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Barnevelder Chickens

The striking Barnevelder chicken lays dark-brown eggs year-round and is a gentle addition to backyard flocks.

by Heidi StrawnFebruary 4, 2011

Use: The striking Barnevelder chicken lays dark-brown eggs year-round and is a gentle addition to backyard flocks.

History: The Barnevelder chicken breed originated in the Barneveld region of the Netherlands, an area famous for its poultry. Local Barneveld chicken breeds were crossed with Asiatic chicken breeds, including the Langshan, Cochin, Brahma and Maleier, resulting in the Barnevelder. Breeders selected these chickens for their ability to lay well year-round, even during the long, damp Northern European winters. They were also looking to increase production of coppery, dark brown eggs. The Barnevelder was accepted into the American Poultry Association’s Standard of Perfection in 1991.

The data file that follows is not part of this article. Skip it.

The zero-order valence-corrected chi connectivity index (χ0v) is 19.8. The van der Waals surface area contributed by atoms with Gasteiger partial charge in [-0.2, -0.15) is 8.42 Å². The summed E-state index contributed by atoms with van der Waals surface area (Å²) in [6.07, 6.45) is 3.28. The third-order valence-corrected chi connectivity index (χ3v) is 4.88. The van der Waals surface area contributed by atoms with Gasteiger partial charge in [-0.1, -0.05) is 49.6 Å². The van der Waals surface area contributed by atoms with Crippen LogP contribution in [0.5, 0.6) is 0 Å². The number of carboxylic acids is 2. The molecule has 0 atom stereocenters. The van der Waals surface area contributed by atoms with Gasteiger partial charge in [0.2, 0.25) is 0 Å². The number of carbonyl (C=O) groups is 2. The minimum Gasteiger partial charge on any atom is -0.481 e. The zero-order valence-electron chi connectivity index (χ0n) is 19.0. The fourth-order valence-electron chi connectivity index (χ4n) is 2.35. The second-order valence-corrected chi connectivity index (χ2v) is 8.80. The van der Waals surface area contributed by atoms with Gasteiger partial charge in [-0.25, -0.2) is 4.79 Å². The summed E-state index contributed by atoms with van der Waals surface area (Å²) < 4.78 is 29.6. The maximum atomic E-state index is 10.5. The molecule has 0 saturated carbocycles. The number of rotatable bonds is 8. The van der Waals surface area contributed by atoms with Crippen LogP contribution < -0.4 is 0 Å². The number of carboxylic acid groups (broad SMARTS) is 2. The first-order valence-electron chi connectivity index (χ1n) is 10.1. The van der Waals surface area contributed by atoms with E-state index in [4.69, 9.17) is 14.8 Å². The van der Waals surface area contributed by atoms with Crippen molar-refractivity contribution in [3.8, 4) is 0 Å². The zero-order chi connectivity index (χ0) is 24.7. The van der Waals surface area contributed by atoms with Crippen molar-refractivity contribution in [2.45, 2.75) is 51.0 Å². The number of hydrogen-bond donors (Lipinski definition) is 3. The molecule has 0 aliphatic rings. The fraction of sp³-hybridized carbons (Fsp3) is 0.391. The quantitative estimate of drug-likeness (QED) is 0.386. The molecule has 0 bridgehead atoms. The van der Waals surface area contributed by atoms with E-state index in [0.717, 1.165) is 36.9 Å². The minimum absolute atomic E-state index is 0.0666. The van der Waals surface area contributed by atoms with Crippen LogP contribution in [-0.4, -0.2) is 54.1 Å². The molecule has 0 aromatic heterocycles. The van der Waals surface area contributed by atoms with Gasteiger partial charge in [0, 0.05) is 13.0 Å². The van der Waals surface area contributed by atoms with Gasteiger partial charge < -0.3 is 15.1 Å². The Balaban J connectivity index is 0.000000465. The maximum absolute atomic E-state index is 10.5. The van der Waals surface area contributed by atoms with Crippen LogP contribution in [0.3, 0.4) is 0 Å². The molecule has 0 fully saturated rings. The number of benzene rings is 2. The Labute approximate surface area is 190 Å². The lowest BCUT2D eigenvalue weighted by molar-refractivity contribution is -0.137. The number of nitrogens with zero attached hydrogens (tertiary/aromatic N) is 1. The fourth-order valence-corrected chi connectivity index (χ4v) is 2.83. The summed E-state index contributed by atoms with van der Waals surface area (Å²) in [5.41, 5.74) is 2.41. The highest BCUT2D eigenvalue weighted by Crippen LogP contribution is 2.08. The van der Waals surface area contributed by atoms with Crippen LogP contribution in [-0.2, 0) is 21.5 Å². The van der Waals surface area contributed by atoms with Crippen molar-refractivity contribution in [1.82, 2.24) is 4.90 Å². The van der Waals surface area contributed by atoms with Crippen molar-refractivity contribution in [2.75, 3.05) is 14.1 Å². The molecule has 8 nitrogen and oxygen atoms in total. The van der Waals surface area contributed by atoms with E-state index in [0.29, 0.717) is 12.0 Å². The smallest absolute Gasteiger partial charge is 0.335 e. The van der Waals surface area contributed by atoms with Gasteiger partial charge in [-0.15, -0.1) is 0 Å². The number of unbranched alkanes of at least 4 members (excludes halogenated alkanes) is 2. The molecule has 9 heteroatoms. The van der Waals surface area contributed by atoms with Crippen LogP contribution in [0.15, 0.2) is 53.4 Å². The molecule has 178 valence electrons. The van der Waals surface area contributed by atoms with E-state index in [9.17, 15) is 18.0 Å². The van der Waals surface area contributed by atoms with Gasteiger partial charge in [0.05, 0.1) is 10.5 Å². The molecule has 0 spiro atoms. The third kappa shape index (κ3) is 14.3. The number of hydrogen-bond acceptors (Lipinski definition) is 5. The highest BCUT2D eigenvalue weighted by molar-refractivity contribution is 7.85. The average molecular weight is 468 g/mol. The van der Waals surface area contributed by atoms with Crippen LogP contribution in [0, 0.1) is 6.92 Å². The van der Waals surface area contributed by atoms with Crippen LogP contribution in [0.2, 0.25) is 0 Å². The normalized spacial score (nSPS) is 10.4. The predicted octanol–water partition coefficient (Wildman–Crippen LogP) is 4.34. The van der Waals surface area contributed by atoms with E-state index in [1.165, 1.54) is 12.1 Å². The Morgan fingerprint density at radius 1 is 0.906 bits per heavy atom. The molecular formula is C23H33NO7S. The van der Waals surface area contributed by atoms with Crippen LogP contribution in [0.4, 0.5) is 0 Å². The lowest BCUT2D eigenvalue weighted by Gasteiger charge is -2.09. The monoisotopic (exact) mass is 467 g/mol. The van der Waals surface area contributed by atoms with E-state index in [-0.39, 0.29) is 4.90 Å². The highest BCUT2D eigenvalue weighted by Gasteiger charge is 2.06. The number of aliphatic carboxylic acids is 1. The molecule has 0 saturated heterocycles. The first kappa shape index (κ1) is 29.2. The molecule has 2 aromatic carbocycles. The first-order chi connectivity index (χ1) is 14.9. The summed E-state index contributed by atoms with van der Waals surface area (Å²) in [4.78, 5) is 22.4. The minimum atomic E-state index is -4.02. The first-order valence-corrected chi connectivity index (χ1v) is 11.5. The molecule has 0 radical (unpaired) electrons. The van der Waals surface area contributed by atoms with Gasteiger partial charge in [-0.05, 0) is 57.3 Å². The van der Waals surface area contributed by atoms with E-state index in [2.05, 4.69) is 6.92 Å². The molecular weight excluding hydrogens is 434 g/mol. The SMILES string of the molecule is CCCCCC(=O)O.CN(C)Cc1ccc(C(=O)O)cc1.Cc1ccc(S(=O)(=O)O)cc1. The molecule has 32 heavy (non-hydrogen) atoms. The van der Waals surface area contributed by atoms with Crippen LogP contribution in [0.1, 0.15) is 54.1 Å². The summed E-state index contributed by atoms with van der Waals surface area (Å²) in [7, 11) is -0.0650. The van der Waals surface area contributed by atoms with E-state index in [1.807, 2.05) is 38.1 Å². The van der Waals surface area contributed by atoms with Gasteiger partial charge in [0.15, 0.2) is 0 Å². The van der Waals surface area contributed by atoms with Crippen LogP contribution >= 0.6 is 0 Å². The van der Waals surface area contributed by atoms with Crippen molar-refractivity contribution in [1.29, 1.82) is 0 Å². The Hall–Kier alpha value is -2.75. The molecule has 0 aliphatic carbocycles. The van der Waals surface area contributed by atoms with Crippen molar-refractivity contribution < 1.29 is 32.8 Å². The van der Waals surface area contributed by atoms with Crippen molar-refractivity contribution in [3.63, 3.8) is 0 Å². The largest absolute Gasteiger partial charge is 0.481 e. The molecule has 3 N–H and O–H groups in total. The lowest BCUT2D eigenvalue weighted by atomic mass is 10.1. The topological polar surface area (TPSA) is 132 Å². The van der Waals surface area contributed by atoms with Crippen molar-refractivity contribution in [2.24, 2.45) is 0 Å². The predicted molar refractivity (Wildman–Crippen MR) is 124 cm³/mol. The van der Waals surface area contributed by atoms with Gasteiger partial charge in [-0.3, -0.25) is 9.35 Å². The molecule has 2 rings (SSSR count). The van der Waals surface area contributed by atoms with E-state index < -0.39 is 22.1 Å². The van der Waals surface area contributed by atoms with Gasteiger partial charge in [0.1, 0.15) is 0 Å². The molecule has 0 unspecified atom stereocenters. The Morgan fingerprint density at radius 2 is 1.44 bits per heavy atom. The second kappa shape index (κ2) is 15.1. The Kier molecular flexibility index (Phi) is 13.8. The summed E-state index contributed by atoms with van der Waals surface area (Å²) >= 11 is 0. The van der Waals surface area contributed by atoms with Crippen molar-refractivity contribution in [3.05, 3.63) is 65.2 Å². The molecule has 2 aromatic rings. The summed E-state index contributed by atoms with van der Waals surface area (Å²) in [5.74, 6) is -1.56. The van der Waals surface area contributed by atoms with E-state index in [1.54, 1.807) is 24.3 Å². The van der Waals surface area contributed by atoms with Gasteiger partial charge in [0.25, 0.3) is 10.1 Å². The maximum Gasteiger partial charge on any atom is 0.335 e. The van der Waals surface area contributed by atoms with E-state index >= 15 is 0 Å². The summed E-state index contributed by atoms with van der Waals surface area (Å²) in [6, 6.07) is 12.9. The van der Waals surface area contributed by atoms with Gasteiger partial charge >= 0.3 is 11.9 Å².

Conformation: The iridescent appearance of the Barnevelder chicken breed’s plumage comes from the lacing of bronze on the greenish-black feathers of the neck, head and back and the lacing of greenish-black on the bronze feathers of the saddle and breast. The male shanks are dark yellow and the female shanks are yellow with reddish-hued scales on the front. Barnevelders have a bright-red single comb that stands straight and upright with five well-defined points. Wattles and earlobes are medium-sized and bright red. Barnevelder cocks weigh 7 pounds and hens weigh 6 pounds.

Special Considerations/Notes: Barnevelder chickens are an ideal choice for hobby and urban farmers, as they are excellent layers, hardy, quiet and comfortable in both free range and confinement. Their lively, active and friendly nature is also great for children hoping to keep chickens as pets. Barnevelders are poor flyers, so a garden fence will help keep them contained. Highly susceptible to Marek’s disease, farmers should be sure to vaccinate Barnevelder chicks before adding them to the flock.

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